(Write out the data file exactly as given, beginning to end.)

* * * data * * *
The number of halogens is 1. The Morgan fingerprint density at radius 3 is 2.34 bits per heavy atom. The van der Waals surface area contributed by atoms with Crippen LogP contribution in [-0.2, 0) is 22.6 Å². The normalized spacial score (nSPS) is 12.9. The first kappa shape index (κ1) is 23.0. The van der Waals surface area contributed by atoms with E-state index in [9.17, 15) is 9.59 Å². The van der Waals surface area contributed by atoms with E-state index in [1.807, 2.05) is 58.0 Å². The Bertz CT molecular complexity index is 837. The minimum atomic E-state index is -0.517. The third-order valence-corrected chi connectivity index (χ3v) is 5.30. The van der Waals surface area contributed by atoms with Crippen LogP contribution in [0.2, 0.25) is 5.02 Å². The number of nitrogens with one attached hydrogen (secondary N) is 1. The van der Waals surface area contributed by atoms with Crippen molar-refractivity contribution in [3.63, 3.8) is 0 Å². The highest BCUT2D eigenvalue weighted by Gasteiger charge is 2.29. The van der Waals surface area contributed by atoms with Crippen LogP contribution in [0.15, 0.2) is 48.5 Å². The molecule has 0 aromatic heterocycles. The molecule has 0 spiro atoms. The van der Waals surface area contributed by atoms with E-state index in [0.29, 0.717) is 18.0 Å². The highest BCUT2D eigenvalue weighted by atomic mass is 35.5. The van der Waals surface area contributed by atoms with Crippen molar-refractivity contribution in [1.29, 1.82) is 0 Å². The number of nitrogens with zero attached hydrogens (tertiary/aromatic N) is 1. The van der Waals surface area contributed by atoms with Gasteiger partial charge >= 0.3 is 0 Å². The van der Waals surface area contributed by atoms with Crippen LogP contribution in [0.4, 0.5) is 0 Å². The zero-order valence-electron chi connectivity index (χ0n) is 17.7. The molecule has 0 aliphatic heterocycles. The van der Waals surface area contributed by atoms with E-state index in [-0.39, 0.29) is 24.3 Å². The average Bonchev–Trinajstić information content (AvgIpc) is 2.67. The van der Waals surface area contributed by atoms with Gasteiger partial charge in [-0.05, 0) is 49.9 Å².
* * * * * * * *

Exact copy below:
The number of halogens is 1. The Morgan fingerprint density at radius 3 is 2.34 bits per heavy atom. The van der Waals surface area contributed by atoms with Crippen LogP contribution in [-0.2, 0) is 22.6 Å². The normalized spacial score (nSPS) is 12.9. The first kappa shape index (κ1) is 23.0. The van der Waals surface area contributed by atoms with E-state index in [9.17, 15) is 9.59 Å². The van der Waals surface area contributed by atoms with E-state index in [1.807, 2.05) is 58.0 Å². The Bertz CT molecular complexity index is 837. The minimum atomic E-state index is -0.517. The third-order valence-corrected chi connectivity index (χ3v) is 5.30. The van der Waals surface area contributed by atoms with Crippen LogP contribution in [0.2, 0.25) is 5.02 Å². The number of nitrogens with one attached hydrogen (secondary N) is 1. The van der Waals surface area contributed by atoms with Crippen molar-refractivity contribution in [3.63, 3.8) is 0 Å². The highest BCUT2D eigenvalue weighted by Gasteiger charge is 2.29. The van der Waals surface area contributed by atoms with Crippen LogP contribution in [0.15, 0.2) is 48.5 Å². The molecule has 0 aromatic heterocycles. The molecule has 0 spiro atoms. The van der Waals surface area contributed by atoms with E-state index in [0.29, 0.717) is 18.0 Å². The highest BCUT2D eigenvalue weighted by atomic mass is 35.5. The van der Waals surface area contributed by atoms with Crippen molar-refractivity contribution in [1.29, 1.82) is 0 Å². The number of nitrogens with zero attached hydrogens (tertiary/aromatic N) is 1. The van der Waals surface area contributed by atoms with Gasteiger partial charge >= 0.3 is 0 Å². The van der Waals surface area contributed by atoms with Crippen LogP contribution in [0.4, 0.5) is 0 Å². The zero-order valence-electron chi connectivity index (χ0n) is 17.7. The molecule has 0 aliphatic heterocycles. The van der Waals surface area contributed by atoms with E-state index in [-0.39, 0.29) is 24.3 Å². The average Bonchev–Trinajstić information content (AvgIpc) is 2.67. The van der Waals surface area contributed by atoms with Gasteiger partial charge in [-0.05, 0) is 49.9 Å².